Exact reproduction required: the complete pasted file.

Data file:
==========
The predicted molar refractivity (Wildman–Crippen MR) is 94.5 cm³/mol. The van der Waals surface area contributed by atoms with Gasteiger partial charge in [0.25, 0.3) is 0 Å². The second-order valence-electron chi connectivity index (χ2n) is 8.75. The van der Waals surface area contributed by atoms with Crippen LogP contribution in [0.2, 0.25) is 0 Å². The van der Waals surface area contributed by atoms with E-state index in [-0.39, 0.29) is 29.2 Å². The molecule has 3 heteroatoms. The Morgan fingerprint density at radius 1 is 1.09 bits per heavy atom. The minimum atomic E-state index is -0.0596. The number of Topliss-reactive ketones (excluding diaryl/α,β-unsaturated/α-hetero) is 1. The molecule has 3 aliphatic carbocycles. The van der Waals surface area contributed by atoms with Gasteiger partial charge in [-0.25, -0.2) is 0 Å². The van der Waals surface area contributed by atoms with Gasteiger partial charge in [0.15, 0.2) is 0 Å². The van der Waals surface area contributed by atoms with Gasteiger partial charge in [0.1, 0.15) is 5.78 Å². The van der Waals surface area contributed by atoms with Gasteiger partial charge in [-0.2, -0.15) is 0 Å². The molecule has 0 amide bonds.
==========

The predicted molar refractivity (Wildman–Crippen MR) is 94.5 cm³/mol. The van der Waals surface area contributed by atoms with Gasteiger partial charge in [0.25, 0.3) is 0 Å². The second-order valence-electron chi connectivity index (χ2n) is 8.75. The van der Waals surface area contributed by atoms with Crippen LogP contribution in [0.2, 0.25) is 0 Å². The van der Waals surface area contributed by atoms with E-state index in [-0.39, 0.29) is 29.2 Å². The molecule has 3 heteroatoms. The Morgan fingerprint density at radius 1 is 1.09 bits per heavy atom. The minimum atomic E-state index is -0.0596. The number of Topliss-reactive ketones (excluding diaryl/α,β-unsaturated/α-hetero) is 1. The molecule has 3 aliphatic carbocycles. The van der Waals surface area contributed by atoms with Gasteiger partial charge in [-0.25, -0.2) is 0 Å². The van der Waals surface area contributed by atoms with Gasteiger partial charge in [0.15, 0.2) is 0 Å². The van der Waals surface area contributed by atoms with Gasteiger partial charge in [0.1, 0.15) is 5.78 Å². The van der Waals surface area contributed by atoms with Gasteiger partial charge in [-0.2, -0.15) is 0 Å². The molecule has 0 amide bonds.